+++++

Q. I was doing a preliminary search on the feasibility of electroplating titanium onto Nickel and came across this message board.

Has anyone attempted the recipes proposed by Goran Budija, or confirmed the validity of the referenced material?

Its been about a year since the post above, so if anyone has had success during that time it would be great to hear about it. Thanks.

Ryan Walker
- Waterloo, Ontario, Canada


+++++

Hi Ryan. Personally I don't think Goran's formulas have any chance of working, but no one so far has tried them and told us the results.

 
pic of Ted Mooney Teds signature
Ted Mooney, P.E. RET
finishing.com
Brick, New Jersey



+++++appended

Q. Dear sirs, I am very confused about titanium plating on bronze or aluminum products, and it is a very big fence,so we have to plate titanium separately, but we will have to weld them together, how to plate titanium on the surface where we weld, or is there any way to cover that part just like titanium plating? I'd be great appreciate if I can get your answer

Della Li
casting company - Shanghai, China


+++++

A. Sorry Della, you can not plate titanium out of a water based bath. It can be done with some very special equipment from an organic based bath, but it is expensive and limited to much smaller parts than a fence. You can basically forget welding any plated part. weld and then plate. Touch ups like brush plate on weld over plate are ugly!
Virtually anything other than galvanize or plastisol or vinyl coating or paint/powdercoat are going to be very expensive [for a fence], even in China.

James Watts
- Navarre, Florida

misc. plating stuff
For Sale cheap



+++++

Jim W

I was involved a few years ago with a Canadian group that was working on a wet chemical plating system that could deposit titanium (as well as aluminum), but I'm pretty sure they're a long way away from production work. Titanium can be vacuum deposited, so Della may be calling that a plating, as the term ion plating is often used for vacuum deposition processes. However, your answer holds even more so for ion plating -- no way to touch up the weld areas, and even if you could you'd still have to put the entire object in the vacuum system. If you're going to do that, assuming that such a vacuum chamber exists, you might as well coat after welding.

treglio portrait Jim Treglio
American Faucet & Coatings Corporation
Vista, California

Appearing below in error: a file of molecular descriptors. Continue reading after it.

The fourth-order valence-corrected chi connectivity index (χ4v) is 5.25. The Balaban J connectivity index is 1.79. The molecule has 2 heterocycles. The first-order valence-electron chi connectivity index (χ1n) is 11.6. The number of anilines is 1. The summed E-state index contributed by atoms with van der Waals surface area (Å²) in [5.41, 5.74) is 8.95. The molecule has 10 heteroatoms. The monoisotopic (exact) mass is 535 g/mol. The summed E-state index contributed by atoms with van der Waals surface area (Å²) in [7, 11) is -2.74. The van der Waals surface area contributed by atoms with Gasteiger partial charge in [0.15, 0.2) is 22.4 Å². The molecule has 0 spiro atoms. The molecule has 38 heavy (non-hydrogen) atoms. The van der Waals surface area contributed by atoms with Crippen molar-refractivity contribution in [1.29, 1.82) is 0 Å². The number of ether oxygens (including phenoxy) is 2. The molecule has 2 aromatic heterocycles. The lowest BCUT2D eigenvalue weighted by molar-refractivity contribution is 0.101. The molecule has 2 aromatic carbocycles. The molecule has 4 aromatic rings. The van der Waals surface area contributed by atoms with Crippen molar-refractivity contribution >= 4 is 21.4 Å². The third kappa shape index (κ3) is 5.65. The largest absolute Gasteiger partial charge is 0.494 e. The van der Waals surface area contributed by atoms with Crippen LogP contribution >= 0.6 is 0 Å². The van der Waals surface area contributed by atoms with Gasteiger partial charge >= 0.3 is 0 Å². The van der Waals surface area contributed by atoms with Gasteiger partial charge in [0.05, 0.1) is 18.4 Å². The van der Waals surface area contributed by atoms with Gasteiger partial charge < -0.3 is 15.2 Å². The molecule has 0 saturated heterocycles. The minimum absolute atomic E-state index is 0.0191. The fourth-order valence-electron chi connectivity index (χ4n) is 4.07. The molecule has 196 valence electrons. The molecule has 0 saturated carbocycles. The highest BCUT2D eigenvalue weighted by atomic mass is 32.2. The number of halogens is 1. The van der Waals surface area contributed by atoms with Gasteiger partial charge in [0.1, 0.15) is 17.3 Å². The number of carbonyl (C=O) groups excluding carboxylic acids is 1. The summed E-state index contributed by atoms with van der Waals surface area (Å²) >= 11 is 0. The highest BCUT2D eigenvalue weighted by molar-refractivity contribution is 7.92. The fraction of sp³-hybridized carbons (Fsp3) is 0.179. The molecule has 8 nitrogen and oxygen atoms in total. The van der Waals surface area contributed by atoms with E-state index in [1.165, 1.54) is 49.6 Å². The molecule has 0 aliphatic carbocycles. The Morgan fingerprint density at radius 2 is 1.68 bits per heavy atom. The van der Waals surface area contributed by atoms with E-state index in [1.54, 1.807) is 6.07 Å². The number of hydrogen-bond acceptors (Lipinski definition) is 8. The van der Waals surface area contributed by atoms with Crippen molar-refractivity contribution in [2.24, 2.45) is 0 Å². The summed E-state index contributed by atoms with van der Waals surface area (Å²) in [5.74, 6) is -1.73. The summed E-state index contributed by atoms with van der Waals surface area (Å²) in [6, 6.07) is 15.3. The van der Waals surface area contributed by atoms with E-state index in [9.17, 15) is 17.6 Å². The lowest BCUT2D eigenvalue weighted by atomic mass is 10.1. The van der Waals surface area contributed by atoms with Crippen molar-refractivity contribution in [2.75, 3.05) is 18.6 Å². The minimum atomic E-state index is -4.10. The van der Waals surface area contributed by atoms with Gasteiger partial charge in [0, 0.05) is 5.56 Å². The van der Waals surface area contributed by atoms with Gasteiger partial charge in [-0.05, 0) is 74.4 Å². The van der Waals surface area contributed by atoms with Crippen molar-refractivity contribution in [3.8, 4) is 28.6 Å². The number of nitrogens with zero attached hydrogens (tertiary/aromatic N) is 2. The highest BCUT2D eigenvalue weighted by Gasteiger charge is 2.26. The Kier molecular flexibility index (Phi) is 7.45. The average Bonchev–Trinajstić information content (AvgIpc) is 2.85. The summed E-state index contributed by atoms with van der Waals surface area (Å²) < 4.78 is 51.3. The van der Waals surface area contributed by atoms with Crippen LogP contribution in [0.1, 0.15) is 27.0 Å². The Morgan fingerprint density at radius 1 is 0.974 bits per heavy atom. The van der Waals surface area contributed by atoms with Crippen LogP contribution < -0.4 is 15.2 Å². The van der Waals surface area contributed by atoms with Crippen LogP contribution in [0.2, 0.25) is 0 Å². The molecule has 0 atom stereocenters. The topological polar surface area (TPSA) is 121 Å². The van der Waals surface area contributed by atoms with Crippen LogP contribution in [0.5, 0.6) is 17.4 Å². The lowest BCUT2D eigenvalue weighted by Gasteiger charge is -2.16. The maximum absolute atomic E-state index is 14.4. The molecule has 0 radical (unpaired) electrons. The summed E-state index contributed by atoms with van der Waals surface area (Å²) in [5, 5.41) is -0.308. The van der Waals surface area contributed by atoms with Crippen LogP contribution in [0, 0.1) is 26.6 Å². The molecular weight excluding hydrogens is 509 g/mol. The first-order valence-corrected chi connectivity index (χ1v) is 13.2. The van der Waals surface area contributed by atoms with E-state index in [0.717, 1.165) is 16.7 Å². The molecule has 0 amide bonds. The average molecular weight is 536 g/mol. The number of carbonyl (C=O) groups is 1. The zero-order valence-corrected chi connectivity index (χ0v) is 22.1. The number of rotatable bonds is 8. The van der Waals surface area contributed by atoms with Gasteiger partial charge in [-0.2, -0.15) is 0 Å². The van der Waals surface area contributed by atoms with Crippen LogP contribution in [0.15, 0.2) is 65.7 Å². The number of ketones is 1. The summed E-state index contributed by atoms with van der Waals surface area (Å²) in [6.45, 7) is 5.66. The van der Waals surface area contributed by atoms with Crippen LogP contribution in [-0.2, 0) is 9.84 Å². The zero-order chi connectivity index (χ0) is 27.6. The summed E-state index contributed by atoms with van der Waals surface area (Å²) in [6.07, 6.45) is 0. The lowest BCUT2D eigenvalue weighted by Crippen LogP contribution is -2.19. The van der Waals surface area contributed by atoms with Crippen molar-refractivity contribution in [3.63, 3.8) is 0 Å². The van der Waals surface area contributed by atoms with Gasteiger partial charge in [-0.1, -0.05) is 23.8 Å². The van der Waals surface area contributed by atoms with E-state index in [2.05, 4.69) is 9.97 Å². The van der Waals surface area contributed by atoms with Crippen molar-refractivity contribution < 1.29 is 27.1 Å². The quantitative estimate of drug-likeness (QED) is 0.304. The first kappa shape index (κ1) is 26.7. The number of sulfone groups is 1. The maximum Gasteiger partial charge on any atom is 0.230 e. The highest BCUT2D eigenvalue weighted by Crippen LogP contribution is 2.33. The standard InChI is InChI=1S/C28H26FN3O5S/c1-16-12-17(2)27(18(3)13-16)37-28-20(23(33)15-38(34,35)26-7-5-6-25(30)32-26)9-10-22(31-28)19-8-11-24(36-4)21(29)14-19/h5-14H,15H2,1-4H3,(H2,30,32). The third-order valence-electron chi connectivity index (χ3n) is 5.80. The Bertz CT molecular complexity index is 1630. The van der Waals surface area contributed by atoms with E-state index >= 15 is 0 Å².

+++++

Jim T.-- You are correct. I got sidetracked into thinking of aluminum plating. The correct reply should have been that there are no commercial methods of plating titanium on any metal.

James Watts
- Navarre, Florida

misc. plating stuff
For Sale cheap




+++++++appended

Q. I am new to this site and I have a question about Titanium plating as well. Can smaller objects, specifically rings be plated and if so how durable are they? How would one go about plating with Ti?

Marisa Desoff
- Troy, Michigan


++++appended

Q. I am a student of Ph.D. (Chemistry)In Quaid-i-azam University Islamabad. I want to electroplate titanium on stainless steel. I do not know how it is done. I want to ask the procedure and possibilities of the reaction.

Java Intruder
student - Islamabad, Punjab, Pakistan


++++

A. Most of us think that it cannot be done, but if you read earlier letters in this thread, you will find possible recipes. If you try it, let us know if it worked for you.

James Watts
- Navarre, Florida

misc. plating stuff
For Sale cheap



++++

A. About titanium plating, I know that some peoples are actually working on a titanium plating process in organic media, at room temperature. Will it work properly ? Do coatings made with this process offer performance enough for industries requirements? I don't know. However, as far as I know, preliminary tests were promising.

Moreover, as with Ted, that Titanium plating bath recipe presented on that discussion list left me speechless. This is the first time that I'm seeing a titanium plating bath made with water. My curiosity have been tickled and I will surely try it.

Daniel Picard
- Boucherville, QC, Canada


+++++

A. Aluminum is electroplated commercially. Siemens patented this back in 1978. The formula they present in the patent uses toluene as one of the constituents. It seems to me that the issues with electroplating aluminum and titanium are similar - so why shouldn't the solutions be similar?